As a software vendor, there are many reasons to prefer responsible disclosure of security issues. But the most important reason is also less obvious: vulnerability reports need to be correct.
I’ve seen countless “full disclosure” reports that are wrong and invalid. Most of these could have been prevented by privately disclosing it to the vendor and allowing them the opportunity to respond.
Everyone sees WordPress in the headlines, over and over again, but no one ever notices the “this report is invalid” response. We’ve prevented countless invalid reports from being published simply because they were disclosed to us first. This is better for the software’s users, who are otherwise left to scramble every time they see a report. They are not an expert, and often, neither is the reporter.
There’s another angle here, though: sometimes, the vulnerability report is correct, but incomplete. This too can send everyone scrambling, starting with the vendor who was not given the opportunity to straighten things out.
When responsible disclosure works, it works really well. I offer Jetpack’s recent vulnerability as a recent case study. While this was discovered internally at Automattic, the effect is the same: they were able to quickly and thoroughly investigate the issues and follow through with a plan of action. During their investigation they learned the problem was far more severe than they originally identified, and that their initial proposed fix was incomplete.
There will always be individuals who want everything to be fully disclosed, and there are some great arguments for that. I’m not trying to sway you one way or the other. But if you’re trying to do the right thing — you’re doing full disclosure in the interest of users, possibly even providing a patch or steps to mitigate — working with the vendor is a good way to ensure you haven’t missed anything.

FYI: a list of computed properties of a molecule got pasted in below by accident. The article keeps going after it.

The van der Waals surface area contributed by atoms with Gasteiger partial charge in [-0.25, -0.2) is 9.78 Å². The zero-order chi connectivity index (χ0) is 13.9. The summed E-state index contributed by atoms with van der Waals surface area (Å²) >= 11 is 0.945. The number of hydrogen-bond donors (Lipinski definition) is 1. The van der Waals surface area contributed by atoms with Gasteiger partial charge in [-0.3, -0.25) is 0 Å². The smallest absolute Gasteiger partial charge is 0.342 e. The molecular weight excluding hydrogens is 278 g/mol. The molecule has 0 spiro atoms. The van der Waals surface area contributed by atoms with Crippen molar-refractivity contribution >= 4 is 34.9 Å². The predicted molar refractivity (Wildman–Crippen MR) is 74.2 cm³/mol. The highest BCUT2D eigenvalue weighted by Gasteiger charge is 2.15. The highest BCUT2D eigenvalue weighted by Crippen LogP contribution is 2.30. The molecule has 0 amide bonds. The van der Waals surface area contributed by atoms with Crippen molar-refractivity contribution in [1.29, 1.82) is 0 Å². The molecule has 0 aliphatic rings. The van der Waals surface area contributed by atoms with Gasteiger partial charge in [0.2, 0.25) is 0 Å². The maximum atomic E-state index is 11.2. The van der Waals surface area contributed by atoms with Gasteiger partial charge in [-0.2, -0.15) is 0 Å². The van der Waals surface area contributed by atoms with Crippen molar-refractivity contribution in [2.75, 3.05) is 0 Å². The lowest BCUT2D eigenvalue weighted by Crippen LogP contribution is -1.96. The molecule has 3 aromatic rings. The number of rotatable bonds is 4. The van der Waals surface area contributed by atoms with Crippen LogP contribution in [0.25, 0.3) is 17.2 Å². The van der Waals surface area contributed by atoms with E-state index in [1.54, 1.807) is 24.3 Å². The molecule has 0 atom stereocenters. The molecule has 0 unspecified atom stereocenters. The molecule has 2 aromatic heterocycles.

I’m not sure how many times now I’ve responded to a mailing list saying, “well, this isn’t a vulnerability,” or “your proposed patch is incomplete,” or “your patch makes it worse.” Or when I don’t respond to the mailing list because my thought is This is worse than the reporter realizes.
Security is nuanced.
Last week, a security researcher disclosed some issues with WordPress. They stated that WordPress issues a cookie in plain HTTP that identifies the user. Correct. They also stated that this cookie does not expire when the user logs out. Also correct.
She went on to state that the cookie has a lifetime of 3 years, that it can be used to mess with the account’s two-factor authentication settings, and change their email and other settings. She followed that up with “have notified them and waited 24hrs for response, none yet. guessing it’s a wontfix for now, since their SSL support is patchy.”
Yes, absolutely, SSL support in WordPress is patchy. (Coincidentally, fixing all of this was already slated for the next major release.) While you can force SSL for the dashboard, we don’t have the concept of forcing SSL for the front-end of the site. So, that “logged in” cookie is issued over plain HTTP. It’s trivial in a plugin to force that cookie to be secure, but of course most users aren’t going to do that. Of course, most users also aren’t using SSL (sadly).